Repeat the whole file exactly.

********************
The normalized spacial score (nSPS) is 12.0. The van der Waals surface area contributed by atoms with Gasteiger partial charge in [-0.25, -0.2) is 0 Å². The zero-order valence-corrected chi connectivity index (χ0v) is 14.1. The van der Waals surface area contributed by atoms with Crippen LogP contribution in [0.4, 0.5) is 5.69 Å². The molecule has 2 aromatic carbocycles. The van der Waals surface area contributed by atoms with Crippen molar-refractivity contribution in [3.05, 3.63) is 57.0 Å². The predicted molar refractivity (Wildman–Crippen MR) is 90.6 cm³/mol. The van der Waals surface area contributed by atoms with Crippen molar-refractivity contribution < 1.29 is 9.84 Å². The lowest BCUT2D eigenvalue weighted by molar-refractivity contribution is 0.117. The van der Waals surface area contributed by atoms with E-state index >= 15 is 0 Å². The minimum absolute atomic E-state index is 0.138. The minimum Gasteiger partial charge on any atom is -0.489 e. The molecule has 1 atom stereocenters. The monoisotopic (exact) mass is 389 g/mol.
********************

The normalized spacial score (nSPS) is 12.0. The van der Waals surface area contributed by atoms with Gasteiger partial charge in [-0.25, -0.2) is 0 Å². The zero-order valence-corrected chi connectivity index (χ0v) is 14.1. The van der Waals surface area contributed by atoms with Crippen LogP contribution in [0.4, 0.5) is 5.69 Å². The molecule has 2 aromatic carbocycles. The van der Waals surface area contributed by atoms with Crippen molar-refractivity contribution in [3.05, 3.63) is 57.0 Å². The predicted molar refractivity (Wildman–Crippen MR) is 90.6 cm³/mol. The van der Waals surface area contributed by atoms with Crippen molar-refractivity contribution < 1.29 is 9.84 Å². The lowest BCUT2D eigenvalue weighted by molar-refractivity contribution is 0.117. The van der Waals surface area contributed by atoms with E-state index >= 15 is 0 Å². The minimum absolute atomic E-state index is 0.138. The minimum Gasteiger partial charge on any atom is -0.489 e. The molecule has 1 atom stereocenters. The monoisotopic (exact) mass is 389 g/mol.